Help When You Need It: Sources of Advice for Student Loan Borrowers Across the Life Course

by Adam Felts

A paper authored by AgeLab researchers, titled "Help When You Need It: Sources of Advice for Student Loan Borrowers Across the Life Course," describes challenges faced by student loan borrowers across age groups, with the aim of informing financial social workers and other professionals on how to best advise and assist student loan borrowers. The paper also examines borrowers' utilization of sources of advice and information about their loans.

AgeLab researchers discovered that younger borrowers - those ages 25- 35 - were most likely to report negative consequences of carrying debt. Those negative effects were primarily felt in the areas of housing and transportation, with these younger respondents reporting difficulties with purchasing or renting a home and with purchasing a car. Younger borrowers also reported having to delay marriage and having children as a result of their loans. Mental health was another area in which younger respondents reported negative impacts.

The paper also explored borrowers' use of professional sources of advice on their student debt. Most student loan borrowers across all ages had not consulted with anyone - including family members, financial advisors or other investment professionals, the human resources department at their workplace, or their college financial aid office -about student loan repayment. However, those who did consult any of these sources tended to report that seeking consultation was helpful for them.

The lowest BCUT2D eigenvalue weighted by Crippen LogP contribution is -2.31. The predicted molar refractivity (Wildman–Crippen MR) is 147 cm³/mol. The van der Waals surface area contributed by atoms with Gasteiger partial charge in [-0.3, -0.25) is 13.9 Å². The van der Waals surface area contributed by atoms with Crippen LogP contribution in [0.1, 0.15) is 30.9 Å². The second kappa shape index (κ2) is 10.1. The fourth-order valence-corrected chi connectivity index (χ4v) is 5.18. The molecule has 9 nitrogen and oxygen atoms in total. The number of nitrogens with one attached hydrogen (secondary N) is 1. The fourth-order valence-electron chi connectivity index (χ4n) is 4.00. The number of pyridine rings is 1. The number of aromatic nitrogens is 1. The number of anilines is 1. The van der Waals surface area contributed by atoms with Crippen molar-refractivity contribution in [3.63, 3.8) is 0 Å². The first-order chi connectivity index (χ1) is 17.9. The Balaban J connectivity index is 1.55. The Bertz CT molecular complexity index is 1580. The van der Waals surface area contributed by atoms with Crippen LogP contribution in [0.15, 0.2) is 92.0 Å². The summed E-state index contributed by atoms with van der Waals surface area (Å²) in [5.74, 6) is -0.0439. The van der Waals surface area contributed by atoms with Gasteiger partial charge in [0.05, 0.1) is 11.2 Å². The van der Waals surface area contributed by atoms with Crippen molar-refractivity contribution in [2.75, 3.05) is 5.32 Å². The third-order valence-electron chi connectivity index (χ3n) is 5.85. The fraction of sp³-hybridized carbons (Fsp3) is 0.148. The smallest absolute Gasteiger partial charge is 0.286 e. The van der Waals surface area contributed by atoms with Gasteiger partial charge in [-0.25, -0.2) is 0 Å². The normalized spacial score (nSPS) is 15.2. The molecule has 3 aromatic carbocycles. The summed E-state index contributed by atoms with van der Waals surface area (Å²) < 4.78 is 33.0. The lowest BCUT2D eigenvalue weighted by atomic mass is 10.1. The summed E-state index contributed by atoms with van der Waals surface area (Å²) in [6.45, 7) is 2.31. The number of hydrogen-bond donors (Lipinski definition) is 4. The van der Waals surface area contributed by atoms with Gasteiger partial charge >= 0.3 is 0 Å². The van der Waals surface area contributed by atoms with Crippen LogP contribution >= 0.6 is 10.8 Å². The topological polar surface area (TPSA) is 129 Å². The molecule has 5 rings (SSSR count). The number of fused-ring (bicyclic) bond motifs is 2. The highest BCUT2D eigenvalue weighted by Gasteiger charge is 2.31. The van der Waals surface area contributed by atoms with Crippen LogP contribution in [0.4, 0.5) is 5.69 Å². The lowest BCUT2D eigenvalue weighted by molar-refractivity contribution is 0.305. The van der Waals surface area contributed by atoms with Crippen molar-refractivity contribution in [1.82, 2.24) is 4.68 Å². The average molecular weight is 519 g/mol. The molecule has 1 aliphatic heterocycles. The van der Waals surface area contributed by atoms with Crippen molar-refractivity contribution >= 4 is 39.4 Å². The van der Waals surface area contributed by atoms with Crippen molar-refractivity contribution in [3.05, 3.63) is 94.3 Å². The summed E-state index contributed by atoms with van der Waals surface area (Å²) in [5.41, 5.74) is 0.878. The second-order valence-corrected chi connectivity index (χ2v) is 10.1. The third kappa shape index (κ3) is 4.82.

The authors conclude that many student loan borrowers would benefit from working with a financial social worker to help manage their debt, use credit responsibility and effectively, and balance paying off loans with saving for other key financial goals. This form of professional financial counseling appears to be presently underutilized given the challenges faced by borrowers.

The paper is published in the Journal of Contemporary Social Sesrvices, with Julie Miller, Samantha Brady, Lexi Balmuth, and Joseph Coughlin as authors. More information can be found here.

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About the Author

Photo of Adam Felts
Adam Felts

Adam Felts is a researcher and writer at the MIT AgeLab. Currently he is involved in research on the experiences of family caregivers and the future of financial advice. He also manages the AgeLab blog and newsletter. He received his Master's in Fine Arts in Creative Writing from Boston University in 2014 and his Master's of Theological Studies from Boston University in 2019.

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